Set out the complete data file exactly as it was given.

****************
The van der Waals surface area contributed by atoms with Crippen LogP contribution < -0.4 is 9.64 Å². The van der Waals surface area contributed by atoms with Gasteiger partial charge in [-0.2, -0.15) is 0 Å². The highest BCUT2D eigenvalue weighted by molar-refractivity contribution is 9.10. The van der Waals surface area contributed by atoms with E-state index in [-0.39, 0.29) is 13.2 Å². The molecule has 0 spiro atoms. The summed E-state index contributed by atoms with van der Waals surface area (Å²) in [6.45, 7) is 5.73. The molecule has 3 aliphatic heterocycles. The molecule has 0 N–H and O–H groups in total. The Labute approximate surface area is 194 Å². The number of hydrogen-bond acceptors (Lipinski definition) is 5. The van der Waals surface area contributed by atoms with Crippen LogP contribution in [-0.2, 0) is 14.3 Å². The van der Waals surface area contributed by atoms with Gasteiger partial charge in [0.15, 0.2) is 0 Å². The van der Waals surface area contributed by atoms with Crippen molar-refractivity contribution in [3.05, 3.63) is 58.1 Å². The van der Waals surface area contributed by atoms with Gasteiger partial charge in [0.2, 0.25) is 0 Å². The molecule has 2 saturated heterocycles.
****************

The van der Waals surface area contributed by atoms with Crippen LogP contribution < -0.4 is 9.64 Å². The van der Waals surface area contributed by atoms with Gasteiger partial charge in [-0.2, -0.15) is 0 Å². The highest BCUT2D eigenvalue weighted by molar-refractivity contribution is 9.10. The van der Waals surface area contributed by atoms with E-state index in [-0.39, 0.29) is 13.2 Å². The molecule has 0 spiro atoms. The summed E-state index contributed by atoms with van der Waals surface area (Å²) in [6.45, 7) is 5.73. The molecule has 3 aliphatic heterocycles. The molecule has 0 N–H and O–H groups in total. The Labute approximate surface area is 194 Å². The number of hydrogen-bond acceptors (Lipinski definition) is 5. The van der Waals surface area contributed by atoms with Crippen LogP contribution in [-0.2, 0) is 14.3 Å². The van der Waals surface area contributed by atoms with Gasteiger partial charge in [0.15, 0.2) is 0 Å². The van der Waals surface area contributed by atoms with Crippen molar-refractivity contribution in [3.05, 3.63) is 58.1 Å². The van der Waals surface area contributed by atoms with Gasteiger partial charge in [0.2, 0.25) is 0 Å². The molecule has 2 saturated heterocycles.